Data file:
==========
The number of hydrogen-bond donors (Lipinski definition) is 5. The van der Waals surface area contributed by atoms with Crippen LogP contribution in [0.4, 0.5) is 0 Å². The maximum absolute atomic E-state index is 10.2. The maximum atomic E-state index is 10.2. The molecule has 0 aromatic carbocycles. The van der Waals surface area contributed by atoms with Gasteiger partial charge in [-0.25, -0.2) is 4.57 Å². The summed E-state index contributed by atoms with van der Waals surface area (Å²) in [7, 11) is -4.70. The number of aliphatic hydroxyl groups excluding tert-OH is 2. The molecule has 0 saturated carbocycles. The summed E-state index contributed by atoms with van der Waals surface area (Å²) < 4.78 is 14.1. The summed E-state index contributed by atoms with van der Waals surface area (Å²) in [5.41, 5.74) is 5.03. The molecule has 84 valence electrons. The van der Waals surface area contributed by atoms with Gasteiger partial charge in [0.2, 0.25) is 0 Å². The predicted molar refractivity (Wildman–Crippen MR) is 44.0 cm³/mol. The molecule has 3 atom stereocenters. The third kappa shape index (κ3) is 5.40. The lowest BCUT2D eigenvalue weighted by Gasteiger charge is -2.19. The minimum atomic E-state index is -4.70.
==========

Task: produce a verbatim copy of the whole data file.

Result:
The number of hydrogen-bond donors (Lipinski definition) is 5. The van der Waals surface area contributed by atoms with Crippen LogP contribution in [0.4, 0.5) is 0 Å². The maximum absolute atomic E-state index is 10.2. The maximum atomic E-state index is 10.2. The molecule has 0 aromatic carbocycles. The van der Waals surface area contributed by atoms with Gasteiger partial charge in [-0.25, -0.2) is 4.57 Å². The summed E-state index contributed by atoms with van der Waals surface area (Å²) in [7, 11) is -4.70. The number of aliphatic hydroxyl groups excluding tert-OH is 2. The molecule has 0 saturated carbocycles. The summed E-state index contributed by atoms with van der Waals surface area (Å²) < 4.78 is 14.1. The summed E-state index contributed by atoms with van der Waals surface area (Å²) in [5.41, 5.74) is 5.03. The molecule has 84 valence electrons. The van der Waals surface area contributed by atoms with Gasteiger partial charge in [0.2, 0.25) is 0 Å². The predicted molar refractivity (Wildman–Crippen MR) is 44.0 cm³/mol. The molecule has 3 atom stereocenters. The third kappa shape index (κ3) is 5.40. The lowest BCUT2D eigenvalue weighted by Gasteiger charge is -2.19. The minimum atomic E-state index is -4.70.